All you need to know is that James loves to swim and he has a tendency to drown.
One does not truly understand the full weight of grief until the day your son walks through the front door, water glistening off his hairless chest, and then that horrible day comes flooding back. This boy can't be real. He can't be. You buried him six years ago. But here I sit, as I have every year on August 7th, waiting for just this event. The first year it happened is hard to explain. He walked through the door, blue towel slung haphazardly over his left shoulder, and walked into the kitchen as if he had no idea he was dead. And me? Heh. You'd think I would scream in fear or joy or both. But no. I patted him on the head and started walking up the stairs. I had ascended five and a half steps before it really hit me.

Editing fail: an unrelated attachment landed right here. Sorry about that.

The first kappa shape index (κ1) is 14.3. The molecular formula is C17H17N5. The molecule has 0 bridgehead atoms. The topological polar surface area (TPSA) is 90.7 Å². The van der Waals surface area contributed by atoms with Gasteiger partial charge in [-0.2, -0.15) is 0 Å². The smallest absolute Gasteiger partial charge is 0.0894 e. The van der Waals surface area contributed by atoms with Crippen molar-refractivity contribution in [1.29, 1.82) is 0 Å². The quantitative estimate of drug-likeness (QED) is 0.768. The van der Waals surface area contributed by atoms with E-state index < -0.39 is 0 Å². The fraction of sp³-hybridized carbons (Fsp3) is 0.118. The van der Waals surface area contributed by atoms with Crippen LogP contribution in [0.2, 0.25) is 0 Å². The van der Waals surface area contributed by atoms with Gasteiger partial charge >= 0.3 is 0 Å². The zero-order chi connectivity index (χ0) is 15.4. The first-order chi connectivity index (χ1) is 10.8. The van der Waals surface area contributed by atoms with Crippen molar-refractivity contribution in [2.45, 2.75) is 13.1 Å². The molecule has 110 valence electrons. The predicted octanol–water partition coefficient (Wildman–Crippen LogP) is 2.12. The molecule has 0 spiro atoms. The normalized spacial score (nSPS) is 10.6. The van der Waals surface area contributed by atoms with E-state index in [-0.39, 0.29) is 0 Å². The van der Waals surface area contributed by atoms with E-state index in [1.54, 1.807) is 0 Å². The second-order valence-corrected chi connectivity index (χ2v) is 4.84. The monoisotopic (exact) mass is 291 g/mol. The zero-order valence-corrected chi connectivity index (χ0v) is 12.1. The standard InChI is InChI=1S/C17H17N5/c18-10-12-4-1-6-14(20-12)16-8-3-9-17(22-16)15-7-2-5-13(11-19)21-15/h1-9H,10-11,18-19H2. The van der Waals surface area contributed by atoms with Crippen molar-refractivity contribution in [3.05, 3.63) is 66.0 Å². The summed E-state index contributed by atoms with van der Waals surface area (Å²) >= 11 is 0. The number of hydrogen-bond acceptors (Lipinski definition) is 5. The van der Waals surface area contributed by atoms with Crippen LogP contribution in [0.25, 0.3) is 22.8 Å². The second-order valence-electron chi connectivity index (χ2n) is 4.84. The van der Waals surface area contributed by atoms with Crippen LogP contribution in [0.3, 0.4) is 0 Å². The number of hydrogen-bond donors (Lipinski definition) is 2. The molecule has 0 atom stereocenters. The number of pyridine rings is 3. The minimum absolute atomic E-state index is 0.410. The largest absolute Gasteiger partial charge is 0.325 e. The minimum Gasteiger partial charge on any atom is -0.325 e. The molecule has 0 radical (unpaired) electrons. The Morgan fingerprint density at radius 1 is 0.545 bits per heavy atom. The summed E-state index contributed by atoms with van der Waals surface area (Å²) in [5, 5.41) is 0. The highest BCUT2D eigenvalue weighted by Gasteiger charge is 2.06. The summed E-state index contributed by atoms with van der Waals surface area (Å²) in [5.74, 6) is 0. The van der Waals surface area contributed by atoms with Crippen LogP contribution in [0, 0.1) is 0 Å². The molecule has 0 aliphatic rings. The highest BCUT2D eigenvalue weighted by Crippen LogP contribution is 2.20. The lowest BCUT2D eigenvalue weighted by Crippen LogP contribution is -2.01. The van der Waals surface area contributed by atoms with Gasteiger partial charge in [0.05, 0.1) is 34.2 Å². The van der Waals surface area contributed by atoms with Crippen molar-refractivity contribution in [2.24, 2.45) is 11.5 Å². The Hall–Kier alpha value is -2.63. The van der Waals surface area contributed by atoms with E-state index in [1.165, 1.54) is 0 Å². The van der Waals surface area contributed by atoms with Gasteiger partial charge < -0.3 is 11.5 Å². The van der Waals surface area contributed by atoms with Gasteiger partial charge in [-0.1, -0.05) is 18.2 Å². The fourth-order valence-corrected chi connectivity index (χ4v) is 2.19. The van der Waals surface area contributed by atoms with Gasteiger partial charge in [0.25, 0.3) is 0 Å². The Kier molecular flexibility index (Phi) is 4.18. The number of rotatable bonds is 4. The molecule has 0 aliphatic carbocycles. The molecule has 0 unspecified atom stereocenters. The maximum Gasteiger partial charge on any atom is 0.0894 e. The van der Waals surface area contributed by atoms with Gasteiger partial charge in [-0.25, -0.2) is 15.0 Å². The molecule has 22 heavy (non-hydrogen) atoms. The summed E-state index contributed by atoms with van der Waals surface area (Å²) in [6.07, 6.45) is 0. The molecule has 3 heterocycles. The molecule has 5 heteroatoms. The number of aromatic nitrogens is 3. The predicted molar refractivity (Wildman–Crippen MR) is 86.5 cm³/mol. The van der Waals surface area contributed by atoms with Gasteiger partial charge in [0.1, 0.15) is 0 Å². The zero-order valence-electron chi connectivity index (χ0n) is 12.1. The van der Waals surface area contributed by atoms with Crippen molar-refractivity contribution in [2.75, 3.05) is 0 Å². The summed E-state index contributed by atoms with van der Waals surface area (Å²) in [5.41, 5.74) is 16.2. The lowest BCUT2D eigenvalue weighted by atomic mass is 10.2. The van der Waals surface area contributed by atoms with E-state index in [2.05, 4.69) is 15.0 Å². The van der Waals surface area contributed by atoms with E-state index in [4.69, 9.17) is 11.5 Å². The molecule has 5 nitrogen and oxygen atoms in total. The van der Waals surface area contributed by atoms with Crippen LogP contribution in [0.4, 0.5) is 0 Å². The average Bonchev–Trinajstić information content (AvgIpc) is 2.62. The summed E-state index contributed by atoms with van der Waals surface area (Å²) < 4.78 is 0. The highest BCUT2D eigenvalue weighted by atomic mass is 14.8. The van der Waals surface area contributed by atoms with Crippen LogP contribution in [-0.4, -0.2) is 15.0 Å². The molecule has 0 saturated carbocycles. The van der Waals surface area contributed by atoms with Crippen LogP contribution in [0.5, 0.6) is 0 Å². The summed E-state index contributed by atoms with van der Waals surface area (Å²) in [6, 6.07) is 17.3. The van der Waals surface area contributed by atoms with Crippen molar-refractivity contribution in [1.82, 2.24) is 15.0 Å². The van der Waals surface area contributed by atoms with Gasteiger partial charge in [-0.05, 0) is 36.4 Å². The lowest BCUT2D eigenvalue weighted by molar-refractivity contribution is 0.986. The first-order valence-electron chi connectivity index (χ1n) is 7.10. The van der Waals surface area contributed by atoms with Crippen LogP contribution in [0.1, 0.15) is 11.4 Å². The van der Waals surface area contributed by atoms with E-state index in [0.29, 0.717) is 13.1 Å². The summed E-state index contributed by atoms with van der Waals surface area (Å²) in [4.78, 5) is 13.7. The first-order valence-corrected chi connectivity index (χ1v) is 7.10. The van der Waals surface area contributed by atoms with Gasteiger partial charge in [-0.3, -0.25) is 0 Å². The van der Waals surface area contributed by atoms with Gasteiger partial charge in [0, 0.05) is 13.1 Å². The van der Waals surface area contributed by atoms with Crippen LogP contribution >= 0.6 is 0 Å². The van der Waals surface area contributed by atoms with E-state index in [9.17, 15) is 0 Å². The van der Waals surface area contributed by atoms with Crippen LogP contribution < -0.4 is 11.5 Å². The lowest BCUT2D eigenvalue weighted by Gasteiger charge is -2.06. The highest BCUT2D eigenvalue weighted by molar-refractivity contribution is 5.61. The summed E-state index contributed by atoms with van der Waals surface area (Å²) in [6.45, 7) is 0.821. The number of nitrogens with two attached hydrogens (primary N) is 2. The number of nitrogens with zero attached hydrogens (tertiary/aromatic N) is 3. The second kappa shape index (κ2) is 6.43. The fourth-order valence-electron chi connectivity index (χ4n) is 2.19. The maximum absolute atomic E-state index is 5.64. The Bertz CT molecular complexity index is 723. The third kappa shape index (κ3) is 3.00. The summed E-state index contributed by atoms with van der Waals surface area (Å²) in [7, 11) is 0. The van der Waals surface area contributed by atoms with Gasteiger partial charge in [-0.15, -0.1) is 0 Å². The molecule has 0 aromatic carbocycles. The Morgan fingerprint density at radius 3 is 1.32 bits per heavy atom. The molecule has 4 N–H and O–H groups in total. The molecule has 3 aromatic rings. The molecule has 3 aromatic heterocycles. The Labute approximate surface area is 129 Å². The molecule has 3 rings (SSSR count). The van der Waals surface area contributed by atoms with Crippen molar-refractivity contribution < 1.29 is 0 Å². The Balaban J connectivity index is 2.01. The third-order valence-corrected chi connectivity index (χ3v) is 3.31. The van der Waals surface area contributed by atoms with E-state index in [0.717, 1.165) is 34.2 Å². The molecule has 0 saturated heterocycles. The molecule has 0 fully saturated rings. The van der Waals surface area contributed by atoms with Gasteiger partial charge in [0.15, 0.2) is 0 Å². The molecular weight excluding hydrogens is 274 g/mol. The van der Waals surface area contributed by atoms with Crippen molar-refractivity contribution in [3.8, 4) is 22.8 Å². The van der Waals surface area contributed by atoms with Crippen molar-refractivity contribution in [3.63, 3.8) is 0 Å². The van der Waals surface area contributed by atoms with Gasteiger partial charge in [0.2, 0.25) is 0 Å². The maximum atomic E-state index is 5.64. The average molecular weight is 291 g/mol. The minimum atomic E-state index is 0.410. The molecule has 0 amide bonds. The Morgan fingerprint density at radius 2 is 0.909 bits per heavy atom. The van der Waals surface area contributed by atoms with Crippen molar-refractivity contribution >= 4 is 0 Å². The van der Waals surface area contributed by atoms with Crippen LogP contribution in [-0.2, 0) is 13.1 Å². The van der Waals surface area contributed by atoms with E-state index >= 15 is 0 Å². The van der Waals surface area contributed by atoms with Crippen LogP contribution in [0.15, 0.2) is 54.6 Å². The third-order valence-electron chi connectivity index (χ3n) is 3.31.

But I'm getting ahead of myself. Pardon me if I stray a bit, I'm waiting for him to walk through the door.
Many believe I am totally mad. Bonkers. Finger twirled around the ear crazy. And to a degree, I suppose it is true. But I watched him drown. Do you know what helplessness feels like? It is crushing. Many of us think we know it, but very few ever really experience it. I challenge anyone to go through a real moment of helplessness and not come out of it just a little touched. But my poor boy, there was nothing I could do.